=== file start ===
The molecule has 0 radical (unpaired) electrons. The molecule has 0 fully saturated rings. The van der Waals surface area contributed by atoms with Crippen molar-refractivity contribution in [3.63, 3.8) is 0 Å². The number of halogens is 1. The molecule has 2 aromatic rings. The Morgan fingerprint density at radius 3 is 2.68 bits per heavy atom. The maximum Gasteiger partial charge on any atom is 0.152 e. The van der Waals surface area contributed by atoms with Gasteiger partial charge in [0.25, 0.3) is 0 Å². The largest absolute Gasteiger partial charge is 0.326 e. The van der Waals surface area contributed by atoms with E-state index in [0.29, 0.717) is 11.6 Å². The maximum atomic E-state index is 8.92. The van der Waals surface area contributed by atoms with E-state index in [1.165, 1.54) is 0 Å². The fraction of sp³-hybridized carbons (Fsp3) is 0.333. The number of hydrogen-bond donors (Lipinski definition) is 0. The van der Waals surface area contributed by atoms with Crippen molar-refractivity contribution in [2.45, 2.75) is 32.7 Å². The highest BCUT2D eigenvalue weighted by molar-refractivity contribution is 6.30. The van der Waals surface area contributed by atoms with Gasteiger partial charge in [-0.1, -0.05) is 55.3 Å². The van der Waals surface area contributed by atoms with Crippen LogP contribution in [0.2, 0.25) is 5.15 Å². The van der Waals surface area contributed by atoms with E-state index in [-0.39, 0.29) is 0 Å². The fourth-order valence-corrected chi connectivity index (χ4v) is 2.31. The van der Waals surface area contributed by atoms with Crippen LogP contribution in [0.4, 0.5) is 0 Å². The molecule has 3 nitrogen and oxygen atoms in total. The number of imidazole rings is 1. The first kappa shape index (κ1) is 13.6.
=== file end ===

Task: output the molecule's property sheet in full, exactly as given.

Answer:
The molecule has 0 radical (unpaired) electrons. The molecule has 0 fully saturated rings. The van der Waals surface area contributed by atoms with Crippen molar-refractivity contribution in [3.63, 3.8) is 0 Å². The number of halogens is 1. The molecule has 2 aromatic rings. The Morgan fingerprint density at radius 3 is 2.68 bits per heavy atom. The maximum Gasteiger partial charge on any atom is 0.152 e. The van der Waals surface area contributed by atoms with Gasteiger partial charge in [0.25, 0.3) is 0 Å². The largest absolute Gasteiger partial charge is 0.326 e. The van der Waals surface area contributed by atoms with E-state index in [0.29, 0.717) is 11.6 Å². The maximum atomic E-state index is 8.92. The van der Waals surface area contributed by atoms with E-state index in [1.165, 1.54) is 0 Å². The fraction of sp³-hybridized carbons (Fsp3) is 0.333. The number of hydrogen-bond donors (Lipinski definition) is 0. The van der Waals surface area contributed by atoms with Crippen molar-refractivity contribution in [2.45, 2.75) is 32.7 Å². The highest BCUT2D eigenvalue weighted by molar-refractivity contribution is 6.30. The van der Waals surface area contributed by atoms with Gasteiger partial charge in [-0.1, -0.05) is 55.3 Å². The van der Waals surface area contributed by atoms with Crippen LogP contribution in [0.2, 0.25) is 5.15 Å². The van der Waals surface area contributed by atoms with E-state index in [-0.39, 0.29) is 0 Å². The fourth-order valence-corrected chi connectivity index (χ4v) is 2.31. The van der Waals surface area contributed by atoms with Crippen LogP contribution in [0.4, 0.5) is 0 Å². The molecule has 3 nitrogen and oxygen atoms in total. The number of imidazole rings is 1. The first kappa shape index (κ1) is 13.6.